Life with Liz: Mental support is essential
My Facebook feed is full of friends who are running marathons, logging gym sessions religiously, following the newest weight loss programs faithfully with amazing results, and showing off their dedication to their physical wellness in an admirable fashion. I’m proud of them. I’ve donated a few bucks to whatever worthy cause they’re running for this month. I’ve applauded those that have lost weight, happy that they not only look great, but they feel great and are warding off plenty of other health issues. I’ve wondered a time or two if I should post my own fitness and dietary struggles to help keep me accountable.
I vented and complained and voiced my fears for the eight long months that I spent trying to find an answer to why my knee wasn’t working and I rejoiced when it turned out to be Lyme disease and I finally found relief. If we aren’t talking and sharing these things on social media, we’re having these conversations in person. When it comes to physical wellness, it’s easy to have a conversation, especially when a person is improving their own.
Why don’t we share the same excitement and enthusiasm for mental wellness? I haven’t ever seen anyone post a selfie of them fresh off their therapist’s couch with a thumbs up and an “I feel great” caption. I haven’t seen them posing pre-appointment, saying, “It’s gonna be tough, but I know it will be worth it at the end!”
I’ve never walked up to someone and said, “You look happy, those sessions with the shrink are really doing something for you!”
Over the years, I’ve sought professional health for myself and for my family members. I’ve always felt a little ashamed of having to ask for help, or to admitting needing help, but in retrospect, I realize that those feelings were wasted energy, and I’ve learned how to tell when I need to ask for help again.
One of the many silver linings to having a child born with a severe birth defect and dealing with a team of professionals who focus on all aspects of a child’s and a family’s health, is that we had a lot of resources available to us that we didn’t even know we needed.
After A was born, we had a team of medical professionals who checked in on us, as parents, to see how we were feeling, to see if we were handling the challenges of a newborn with special needs, and to see if we were in a good place mentally. At times, I would get mad at these people, because they would suggest to me that I might be feeling a certain way, when I wasn’t, but sure enough, sooner or later, I would end up feeling that way, and just knowing that for me, at that time, that feeling was “normal” and expected, was a major consolation and did a lot to help me get through things like anger, fear and resentment.
After going through that process, I became much more open to listening to what the professionals had to say about mental health, and a few years later, when one of the kids was dealing with anxiety issues, I was able to recognize them as something that I knew I couldn’t handle alone, and I got my child the help they needed.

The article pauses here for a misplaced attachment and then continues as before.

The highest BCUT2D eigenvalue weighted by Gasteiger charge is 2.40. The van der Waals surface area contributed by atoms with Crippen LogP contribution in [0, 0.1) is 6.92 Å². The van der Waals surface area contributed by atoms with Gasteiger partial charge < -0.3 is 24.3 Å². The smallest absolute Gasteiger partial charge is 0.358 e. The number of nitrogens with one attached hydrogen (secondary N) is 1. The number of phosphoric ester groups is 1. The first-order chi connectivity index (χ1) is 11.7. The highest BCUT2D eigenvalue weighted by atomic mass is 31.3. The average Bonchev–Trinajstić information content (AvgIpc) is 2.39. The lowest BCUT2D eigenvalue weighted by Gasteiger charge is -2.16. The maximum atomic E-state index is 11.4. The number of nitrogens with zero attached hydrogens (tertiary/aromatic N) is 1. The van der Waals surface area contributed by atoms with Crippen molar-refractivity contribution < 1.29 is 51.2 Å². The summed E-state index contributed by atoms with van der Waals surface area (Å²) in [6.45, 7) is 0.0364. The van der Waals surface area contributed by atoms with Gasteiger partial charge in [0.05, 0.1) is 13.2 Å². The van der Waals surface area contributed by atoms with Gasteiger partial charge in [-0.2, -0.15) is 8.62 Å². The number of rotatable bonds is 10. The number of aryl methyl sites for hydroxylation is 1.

Taking a child into therapy wasn’t an easy decision, although, it should have been. I would have done the same if we had been repairing a broken arm or leg without a thought. Those sessions were illuminating, not just for our child, but for our family as a whole.
One of the most valuable things we learned was being able to spot the early warning signs that signaled a full-blown anxiety attack was on the horizon, and how to start employing coping mechanisms to prevent that from happening. Years later, my child can now follow those steps on their own and has become an expert at quelling their own fears. I might also be guilty of using those techniques on myself sometimes.
Lately, although I’m not seeing a professional, I’ve surrounded myself with a group of friends that I know I can call or send a text to that says “help!” and they will respond. Usually, the first thing they do is send a wildly inappropriate meme or gif to get me laughing, and then they either hear me out or direct my energies in the most positive direction possible. It struck me the other week how similar our “crisis mode” responses were to the coping mechanisms that the therapist had recommended for dealing with anxiety. They may be arm-chair psychologists, but my friends are just as vital to my mental health as professionals have been in the past.
I also have no doubt that if and when I would reach a genuine breaking point, my friends wouldn’t hesitate to encourage me to get the professional help that I need. I’d like to think that at this point, I’m capable of recognizing that on my own, but just in case, I know they have my back.
Physical fitness without mental fitness is not a healthy life. As doctors uncover more and more about our brains and how keeping them healthy can impact every other area of our life, it’s vital that we pay attention to them and exercise them and keep them as healthy as we do our heart, and our muscles, and all our other organs. These days, we all have fitness trackers, either on our wrists or on our phones or other devices. These do a great job of reminding us when to get up and get moving or when we haven’t met our daily fitness goals. When is someone going to invent a device that can track our mental health as easily?
Liz Pinkey is a contributing writer to the Times News. Her column appears weekly in our Saturday feature section.